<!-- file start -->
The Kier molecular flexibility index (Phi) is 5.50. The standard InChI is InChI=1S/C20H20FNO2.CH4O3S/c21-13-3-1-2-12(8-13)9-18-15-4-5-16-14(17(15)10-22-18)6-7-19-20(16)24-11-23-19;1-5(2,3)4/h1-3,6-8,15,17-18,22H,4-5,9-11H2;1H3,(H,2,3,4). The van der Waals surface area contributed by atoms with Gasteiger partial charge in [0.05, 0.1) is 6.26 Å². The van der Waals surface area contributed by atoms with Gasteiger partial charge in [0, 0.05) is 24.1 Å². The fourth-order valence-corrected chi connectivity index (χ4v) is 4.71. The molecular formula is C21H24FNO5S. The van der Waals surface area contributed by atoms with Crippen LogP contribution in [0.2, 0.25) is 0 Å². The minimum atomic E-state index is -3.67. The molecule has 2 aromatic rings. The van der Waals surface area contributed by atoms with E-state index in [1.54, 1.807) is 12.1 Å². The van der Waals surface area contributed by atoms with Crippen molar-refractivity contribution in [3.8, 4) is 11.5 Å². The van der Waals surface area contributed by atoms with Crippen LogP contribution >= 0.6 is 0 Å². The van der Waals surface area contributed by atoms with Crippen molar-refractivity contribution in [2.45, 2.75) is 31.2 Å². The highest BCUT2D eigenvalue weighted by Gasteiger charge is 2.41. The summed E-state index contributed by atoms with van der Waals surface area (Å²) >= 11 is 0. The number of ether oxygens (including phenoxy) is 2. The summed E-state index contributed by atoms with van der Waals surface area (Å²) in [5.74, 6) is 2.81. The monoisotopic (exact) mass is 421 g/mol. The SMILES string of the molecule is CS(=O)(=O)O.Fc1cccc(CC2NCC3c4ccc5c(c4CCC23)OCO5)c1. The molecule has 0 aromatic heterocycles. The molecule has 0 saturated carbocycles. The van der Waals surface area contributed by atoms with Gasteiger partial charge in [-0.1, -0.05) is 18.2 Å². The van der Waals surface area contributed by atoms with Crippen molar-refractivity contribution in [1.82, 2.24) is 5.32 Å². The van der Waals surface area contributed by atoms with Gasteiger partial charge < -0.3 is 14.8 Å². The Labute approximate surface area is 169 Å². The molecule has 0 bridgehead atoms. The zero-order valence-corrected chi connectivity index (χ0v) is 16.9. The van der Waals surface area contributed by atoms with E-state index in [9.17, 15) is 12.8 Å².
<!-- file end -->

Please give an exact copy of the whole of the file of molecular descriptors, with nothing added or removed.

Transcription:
The Kier molecular flexibility index (Phi) is 5.50. The standard InChI is InChI=1S/C20H20FNO2.CH4O3S/c21-13-3-1-2-12(8-13)9-18-15-4-5-16-14(17(15)10-22-18)6-7-19-20(16)24-11-23-19;1-5(2,3)4/h1-3,6-8,15,17-18,22H,4-5,9-11H2;1H3,(H,2,3,4). The van der Waals surface area contributed by atoms with Gasteiger partial charge in [0.05, 0.1) is 6.26 Å². The van der Waals surface area contributed by atoms with Gasteiger partial charge in [0, 0.05) is 24.1 Å². The fourth-order valence-corrected chi connectivity index (χ4v) is 4.71. The molecular formula is C21H24FNO5S. The van der Waals surface area contributed by atoms with Crippen LogP contribution in [0.2, 0.25) is 0 Å². The minimum atomic E-state index is -3.67. The molecule has 2 aromatic rings. The van der Waals surface area contributed by atoms with E-state index in [1.54, 1.807) is 12.1 Å². The van der Waals surface area contributed by atoms with Crippen molar-refractivity contribution in [3.8, 4) is 11.5 Å². The van der Waals surface area contributed by atoms with Crippen LogP contribution >= 0.6 is 0 Å². The van der Waals surface area contributed by atoms with Crippen molar-refractivity contribution in [2.45, 2.75) is 31.2 Å². The highest BCUT2D eigenvalue weighted by Gasteiger charge is 2.41. The summed E-state index contributed by atoms with van der Waals surface area (Å²) >= 11 is 0. The number of ether oxygens (including phenoxy) is 2. The summed E-state index contributed by atoms with van der Waals surface area (Å²) in [5.74, 6) is 2.81. The monoisotopic (exact) mass is 421 g/mol. The SMILES string of the molecule is CS(=O)(=O)O.Fc1cccc(CC2NCC3c4ccc5c(c4CCC23)OCO5)c1. The molecule has 0 aromatic heterocycles. The molecule has 0 saturated carbocycles. The van der Waals surface area contributed by atoms with Gasteiger partial charge in [-0.1, -0.05) is 18.2 Å². The van der Waals surface area contributed by atoms with Crippen molar-refractivity contribution in [1.82, 2.24) is 5.32 Å². The van der Waals surface area contributed by atoms with Gasteiger partial charge < -0.3 is 14.8 Å². The Labute approximate surface area is 169 Å². The molecule has 0 bridgehead atoms. The zero-order valence-corrected chi connectivity index (χ0v) is 16.9. The van der Waals surface area contributed by atoms with E-state index in [9.17, 15) is 12.8 Å².